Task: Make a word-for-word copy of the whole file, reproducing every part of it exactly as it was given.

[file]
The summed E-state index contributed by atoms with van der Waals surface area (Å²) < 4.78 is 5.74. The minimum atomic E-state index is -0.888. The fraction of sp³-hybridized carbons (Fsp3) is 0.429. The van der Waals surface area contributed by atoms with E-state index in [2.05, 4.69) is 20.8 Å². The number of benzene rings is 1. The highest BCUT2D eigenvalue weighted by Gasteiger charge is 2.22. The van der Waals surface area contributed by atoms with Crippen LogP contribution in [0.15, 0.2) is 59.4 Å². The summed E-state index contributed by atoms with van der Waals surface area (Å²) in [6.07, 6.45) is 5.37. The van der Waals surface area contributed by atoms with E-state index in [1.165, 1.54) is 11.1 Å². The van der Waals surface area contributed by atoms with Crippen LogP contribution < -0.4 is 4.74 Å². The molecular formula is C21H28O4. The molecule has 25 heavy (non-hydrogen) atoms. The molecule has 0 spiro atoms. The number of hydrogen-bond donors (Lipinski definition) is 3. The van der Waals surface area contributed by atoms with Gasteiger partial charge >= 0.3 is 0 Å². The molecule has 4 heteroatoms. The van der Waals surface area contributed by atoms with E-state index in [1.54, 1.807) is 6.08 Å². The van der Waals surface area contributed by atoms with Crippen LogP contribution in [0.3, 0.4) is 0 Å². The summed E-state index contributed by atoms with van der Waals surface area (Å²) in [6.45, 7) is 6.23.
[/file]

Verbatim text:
The summed E-state index contributed by atoms with van der Waals surface area (Å²) < 4.78 is 5.74. The minimum atomic E-state index is -0.888. The fraction of sp³-hybridized carbons (Fsp3) is 0.429. The van der Waals surface area contributed by atoms with E-state index in [2.05, 4.69) is 20.8 Å². The number of benzene rings is 1. The highest BCUT2D eigenvalue weighted by Gasteiger charge is 2.22. The van der Waals surface area contributed by atoms with Crippen LogP contribution in [0.15, 0.2) is 59.4 Å². The summed E-state index contributed by atoms with van der Waals surface area (Å²) in [6.07, 6.45) is 5.37. The van der Waals surface area contributed by atoms with E-state index in [1.165, 1.54) is 11.1 Å². The van der Waals surface area contributed by atoms with Crippen LogP contribution < -0.4 is 4.74 Å². The molecular formula is C21H28O4. The molecule has 25 heavy (non-hydrogen) atoms. The molecule has 0 spiro atoms. The number of hydrogen-bond donors (Lipinski definition) is 3. The van der Waals surface area contributed by atoms with Gasteiger partial charge >= 0.3 is 0 Å². The molecule has 4 heteroatoms. The van der Waals surface area contributed by atoms with E-state index in [1.54, 1.807) is 6.08 Å². The van der Waals surface area contributed by atoms with Crippen LogP contribution in [0.3, 0.4) is 0 Å². The summed E-state index contributed by atoms with van der Waals surface area (Å²) in [6.45, 7) is 6.23.